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The Older Americans Act (OAA) is a federal assistance program. However, services at the local level are provided through Ohio's network of twelve Area Agencies on Aging (AAAs) and through the AAAs sub-contractors. Under Ohio's version of the Older Americans Act, seniors can receive a variety of free or heavily subsidized services to help them to remain living in their homes and avoid pricey nursing home placement.
The services available differ by region, and each of the 12 AAAs has a separate budget and the flexibility to spend their funding as they best see fit for their aging population. Most regions of the state offer nutritional assistance in the form of home delivered and congregate meals, transportation assistance for medical appointments and errands, personal care, and homemaker services. Some subsidize adult day care.
Eligibility for Older Americans Act services in Ohio is relatively straightforward. Persons must be legal Ohio residents who are aged 60 plus, or they must be caring for someone who is a senior Ohioan and meets the eligibility guidelines. There are no financial (income and assets) requirements in order to receive services via the OAA. (Voluntary donations are encouraged and are based on one’s income.) Aging agency staff assesses the applicant's level of needed care, but it is not clear exactly how higher needs individuals are prioritized.
Unfortunately, eligibility and prioritization is not the same thing. As a result of budget constraints, someone can be eligible for services, but placed lower on the priority list. Priority is given to low-income families, those living in rural areas of the state, and to a lesser extent, minorities.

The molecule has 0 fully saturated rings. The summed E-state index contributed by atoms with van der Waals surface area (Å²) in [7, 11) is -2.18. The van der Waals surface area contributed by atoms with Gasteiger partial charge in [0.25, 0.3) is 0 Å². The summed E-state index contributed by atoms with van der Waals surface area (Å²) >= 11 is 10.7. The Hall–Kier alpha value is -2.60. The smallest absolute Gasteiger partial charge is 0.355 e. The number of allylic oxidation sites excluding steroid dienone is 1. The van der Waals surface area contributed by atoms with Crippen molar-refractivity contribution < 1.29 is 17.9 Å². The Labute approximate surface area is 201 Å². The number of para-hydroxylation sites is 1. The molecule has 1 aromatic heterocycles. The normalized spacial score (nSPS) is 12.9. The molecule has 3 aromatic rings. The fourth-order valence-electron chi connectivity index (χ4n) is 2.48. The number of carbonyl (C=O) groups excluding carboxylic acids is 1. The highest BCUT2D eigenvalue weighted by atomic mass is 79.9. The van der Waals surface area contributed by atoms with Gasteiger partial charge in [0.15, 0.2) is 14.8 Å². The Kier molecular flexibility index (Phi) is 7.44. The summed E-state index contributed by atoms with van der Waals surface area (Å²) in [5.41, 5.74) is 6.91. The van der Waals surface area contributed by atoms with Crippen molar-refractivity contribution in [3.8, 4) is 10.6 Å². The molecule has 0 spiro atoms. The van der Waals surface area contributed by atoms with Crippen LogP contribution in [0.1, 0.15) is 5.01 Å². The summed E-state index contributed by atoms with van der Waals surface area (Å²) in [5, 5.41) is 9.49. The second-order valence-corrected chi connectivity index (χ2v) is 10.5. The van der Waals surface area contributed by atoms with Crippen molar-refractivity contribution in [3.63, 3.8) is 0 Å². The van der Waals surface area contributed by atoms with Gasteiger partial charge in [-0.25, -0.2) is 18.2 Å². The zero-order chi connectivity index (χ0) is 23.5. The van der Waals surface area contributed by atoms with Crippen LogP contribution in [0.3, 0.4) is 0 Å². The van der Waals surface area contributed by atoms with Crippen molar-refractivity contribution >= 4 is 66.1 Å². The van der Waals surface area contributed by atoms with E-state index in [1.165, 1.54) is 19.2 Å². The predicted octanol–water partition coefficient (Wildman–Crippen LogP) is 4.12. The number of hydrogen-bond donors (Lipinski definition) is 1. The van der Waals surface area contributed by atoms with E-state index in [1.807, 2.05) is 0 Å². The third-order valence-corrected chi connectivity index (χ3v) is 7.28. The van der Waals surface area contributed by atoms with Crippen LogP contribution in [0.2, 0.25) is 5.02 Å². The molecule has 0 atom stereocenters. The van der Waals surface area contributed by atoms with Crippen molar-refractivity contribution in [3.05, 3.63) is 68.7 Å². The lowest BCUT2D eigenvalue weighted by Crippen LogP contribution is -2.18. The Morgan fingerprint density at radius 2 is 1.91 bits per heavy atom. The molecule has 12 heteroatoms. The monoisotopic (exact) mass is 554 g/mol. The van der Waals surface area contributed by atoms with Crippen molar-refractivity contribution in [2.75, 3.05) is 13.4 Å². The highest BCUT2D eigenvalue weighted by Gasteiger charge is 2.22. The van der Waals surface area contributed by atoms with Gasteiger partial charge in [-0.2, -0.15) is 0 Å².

Each of the 12 Area Agencies on Aging in Ohio is granted considerable freedom in how they spend their Older Americans Act funding. The following support services are typical, but not necessarily available in all areas of the state.
Most services are provided free-of-charge. However, there are some services that may request a co-payment, such as homemaker services. As mentioned previously, the co-payment is determined on a sliding scale based on the applicant's income. Should fees exists, they are typically very reasonable and well below the market rate for similar services.
Interested parties should contact their local Area Agency on Aging (AAA). Ohio has 88 counties and they are serviced by 12 nonprofit AAAs. One can find their local AAA here.
During the application process, candidates should be prepared to discuss their personal financial situation as well as their care and support needs.